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Italian Renaissance Learning Resources

In collaboration with the National Gallery of Art

Virgin and Child

Venice: Mundus Alter

In the 1400s as today, Venice shimmered richly above kaleidoscopic reflections in its canals and lagoon. The city was astonishing to travelers; Petrarch called it mundus alter, “another world.” Venetians themselves were aware of their distinction and they made it the stuff of national myth. It was not simply the city’s opulence or unique island setting. During centuries of shifting politics and alignments, Venice remained a stable republic headed by an elected doge, or duke (a system that would last into the eighteenth century). The most populous city in Italy, Venice was also the most cosmopolitan and diverse, enriched by trade and cultural contacts with the East. And, while other cities in Renaissance Italy looked back to a classical tradition, Venice was an inheritor of the “Second Rome”—Byzantium.

Icon of the Virgin Nikopeia
Byzantine, 9th century<br />Icon of the <i>Virgin Nikopeia</i> at the Altar of the Madonna<br />Tempera and enamel on wood<br />S. Marco, Venice<br />Cameraphoto Arte, Venice/Art Resource, NY

Byzantine, 9th century
Icon of the Virgin Nikopeia at the Altar of the Madonna
Tempera and enamel on wood
S. Marco, Venice
Cameraphoto Arte, Venice/Art Resource, NY

An icon believed to have been painted by Saint Luke, the Nikopeia was installed in S. Marco after it was looted from Constantinople during the Fourth Crusade. A contemporary account described it as “entirely covered with gold and jewels, more rich and beautiful than anything seen before.” The Crusaders had hoped to seize the Hodegetria, but the people of Constantinople resisted them. In Venice the Nikopeia assumed a protective role like that of the Hodegetria. It was taken along to accompany various armies and performed other miracles. The name in Greek means “bringer of victory.”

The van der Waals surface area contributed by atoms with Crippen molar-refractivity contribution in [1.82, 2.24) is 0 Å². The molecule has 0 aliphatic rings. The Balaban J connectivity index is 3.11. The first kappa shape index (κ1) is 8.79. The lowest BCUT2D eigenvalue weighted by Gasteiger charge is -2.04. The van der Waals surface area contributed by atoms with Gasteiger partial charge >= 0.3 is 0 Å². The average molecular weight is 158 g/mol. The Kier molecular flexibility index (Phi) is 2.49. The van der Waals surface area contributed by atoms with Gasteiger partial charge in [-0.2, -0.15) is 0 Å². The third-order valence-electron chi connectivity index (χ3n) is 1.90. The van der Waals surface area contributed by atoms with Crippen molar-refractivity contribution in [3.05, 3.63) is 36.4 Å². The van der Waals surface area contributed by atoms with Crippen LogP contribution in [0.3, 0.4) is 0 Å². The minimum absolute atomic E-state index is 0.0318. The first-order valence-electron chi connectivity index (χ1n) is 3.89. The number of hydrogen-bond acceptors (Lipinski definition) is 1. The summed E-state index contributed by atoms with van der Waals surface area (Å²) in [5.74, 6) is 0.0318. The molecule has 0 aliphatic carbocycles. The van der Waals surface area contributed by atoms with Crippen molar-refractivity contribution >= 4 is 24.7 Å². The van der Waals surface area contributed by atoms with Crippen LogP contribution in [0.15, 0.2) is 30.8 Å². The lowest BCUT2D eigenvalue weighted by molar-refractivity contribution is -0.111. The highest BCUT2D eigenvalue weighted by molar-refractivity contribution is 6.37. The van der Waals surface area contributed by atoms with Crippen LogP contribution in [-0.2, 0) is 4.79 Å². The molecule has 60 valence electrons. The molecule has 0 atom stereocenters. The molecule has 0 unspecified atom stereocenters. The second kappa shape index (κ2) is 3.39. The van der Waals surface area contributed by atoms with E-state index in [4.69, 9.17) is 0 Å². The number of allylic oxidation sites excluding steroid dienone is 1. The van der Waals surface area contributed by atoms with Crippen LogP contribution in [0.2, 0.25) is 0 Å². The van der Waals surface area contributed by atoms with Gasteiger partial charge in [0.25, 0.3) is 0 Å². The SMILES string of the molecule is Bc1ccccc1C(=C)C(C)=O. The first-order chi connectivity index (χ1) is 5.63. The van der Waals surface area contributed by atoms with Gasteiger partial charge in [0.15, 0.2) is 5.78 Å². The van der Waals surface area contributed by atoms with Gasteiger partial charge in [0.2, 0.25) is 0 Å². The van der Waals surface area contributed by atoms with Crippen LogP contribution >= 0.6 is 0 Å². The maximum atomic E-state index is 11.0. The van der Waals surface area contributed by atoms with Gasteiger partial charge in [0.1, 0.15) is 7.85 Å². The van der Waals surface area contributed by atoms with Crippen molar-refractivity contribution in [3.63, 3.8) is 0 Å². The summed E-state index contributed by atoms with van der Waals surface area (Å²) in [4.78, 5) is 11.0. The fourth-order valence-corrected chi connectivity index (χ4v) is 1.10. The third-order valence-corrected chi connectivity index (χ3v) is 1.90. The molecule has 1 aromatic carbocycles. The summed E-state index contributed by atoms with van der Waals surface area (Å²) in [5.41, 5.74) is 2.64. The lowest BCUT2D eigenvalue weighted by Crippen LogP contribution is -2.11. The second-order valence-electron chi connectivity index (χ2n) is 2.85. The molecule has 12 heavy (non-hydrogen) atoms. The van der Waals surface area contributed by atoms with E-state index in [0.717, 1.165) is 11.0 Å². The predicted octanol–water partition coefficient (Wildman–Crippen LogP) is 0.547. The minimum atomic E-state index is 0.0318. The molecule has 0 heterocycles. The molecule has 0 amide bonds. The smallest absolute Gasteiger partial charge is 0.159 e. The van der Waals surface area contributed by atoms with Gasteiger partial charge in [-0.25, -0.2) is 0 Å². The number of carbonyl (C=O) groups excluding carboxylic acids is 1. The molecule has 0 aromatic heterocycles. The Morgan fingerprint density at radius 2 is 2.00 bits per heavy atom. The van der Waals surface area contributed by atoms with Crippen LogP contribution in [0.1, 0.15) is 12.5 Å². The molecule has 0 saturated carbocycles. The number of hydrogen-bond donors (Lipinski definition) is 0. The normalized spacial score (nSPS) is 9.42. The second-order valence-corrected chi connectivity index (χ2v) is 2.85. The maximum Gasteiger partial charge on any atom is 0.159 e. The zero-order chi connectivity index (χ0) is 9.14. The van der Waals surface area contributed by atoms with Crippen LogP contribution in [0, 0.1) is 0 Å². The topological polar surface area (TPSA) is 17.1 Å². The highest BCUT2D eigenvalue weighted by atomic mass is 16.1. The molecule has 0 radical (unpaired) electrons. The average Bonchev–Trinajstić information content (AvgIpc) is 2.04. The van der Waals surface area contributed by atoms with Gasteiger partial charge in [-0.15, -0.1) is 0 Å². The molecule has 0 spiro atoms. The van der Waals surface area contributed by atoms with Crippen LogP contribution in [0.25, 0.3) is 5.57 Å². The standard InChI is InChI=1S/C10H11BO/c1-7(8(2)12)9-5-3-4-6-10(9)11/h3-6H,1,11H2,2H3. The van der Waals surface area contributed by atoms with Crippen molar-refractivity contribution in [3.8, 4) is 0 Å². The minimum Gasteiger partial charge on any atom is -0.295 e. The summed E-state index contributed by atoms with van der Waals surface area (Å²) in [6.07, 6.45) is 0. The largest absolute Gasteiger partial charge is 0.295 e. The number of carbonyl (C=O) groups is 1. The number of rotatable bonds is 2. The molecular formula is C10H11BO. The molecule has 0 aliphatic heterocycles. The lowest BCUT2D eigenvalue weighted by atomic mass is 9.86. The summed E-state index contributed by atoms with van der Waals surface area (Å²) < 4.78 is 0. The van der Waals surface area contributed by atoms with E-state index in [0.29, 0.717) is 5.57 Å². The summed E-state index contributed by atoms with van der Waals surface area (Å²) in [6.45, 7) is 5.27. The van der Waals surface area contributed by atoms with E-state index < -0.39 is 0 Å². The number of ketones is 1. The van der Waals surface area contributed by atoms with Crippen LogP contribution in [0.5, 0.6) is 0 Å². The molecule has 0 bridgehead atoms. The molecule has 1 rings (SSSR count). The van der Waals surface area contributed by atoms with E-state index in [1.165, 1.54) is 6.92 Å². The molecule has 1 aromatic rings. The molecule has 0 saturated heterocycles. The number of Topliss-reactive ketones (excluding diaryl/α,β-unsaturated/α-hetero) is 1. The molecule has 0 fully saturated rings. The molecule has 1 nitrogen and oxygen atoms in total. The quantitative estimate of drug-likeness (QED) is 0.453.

Legend had it that fishermen fleeing the Barbarian invasions had settled on islands in the Venetian lagoon only at the end of the Roman empire (although recent archaeological work shows some evidence of earlier habitation). In the sixth century the city was already under the political dominion of the Byzantine emperors. Its first patron saint, Theodore, was an Eastern one. After the relics of Saint Mark were stolen from Alexandria and transferred to Venice in the ninth century, they were housed in a new basilica modeled on the Church of the Holy Apostles in Constantinople. It glittered with gold-backed mosaics and, after the Fourth Crusade, the interior walls were faced with marble veneers removed from Hagia Sophia. On the high altar stood the Pala d’Oro, a rich assemblage of gold and enamels commissioned initially in the Byzantine capital. A taste for icon-like images of the Madonna and Child lingered in Venice, even after the innovations of the Renaissance had been fully absorbed.

Paolo Veneziano

Paolo Veneziano<br /><i>Madonna and Child</i>, 14th century<br />Painted panel<br />Accademia, Venice<br />Cameraphoto Arte, Venice/Art Resource, NY

Paolo Veneziano
Madonna and Child, 14th century
Painted panel
Accademia, Venice
Cameraphoto Arte, Venice/Art Resource, NY

Paolo Veneziano<br /><i>The Coronation of the Virgin</i>, 1324<br />Tempera on panel, 99.1 x 77.5 cm (39 x 30 1/2 in.)<br />National Gallery of Art, Washington, DC, Samuel H. Kress Collection<br />Image courtesy of the Board of Trustees, National Gallery of Art

Paolo Veneziano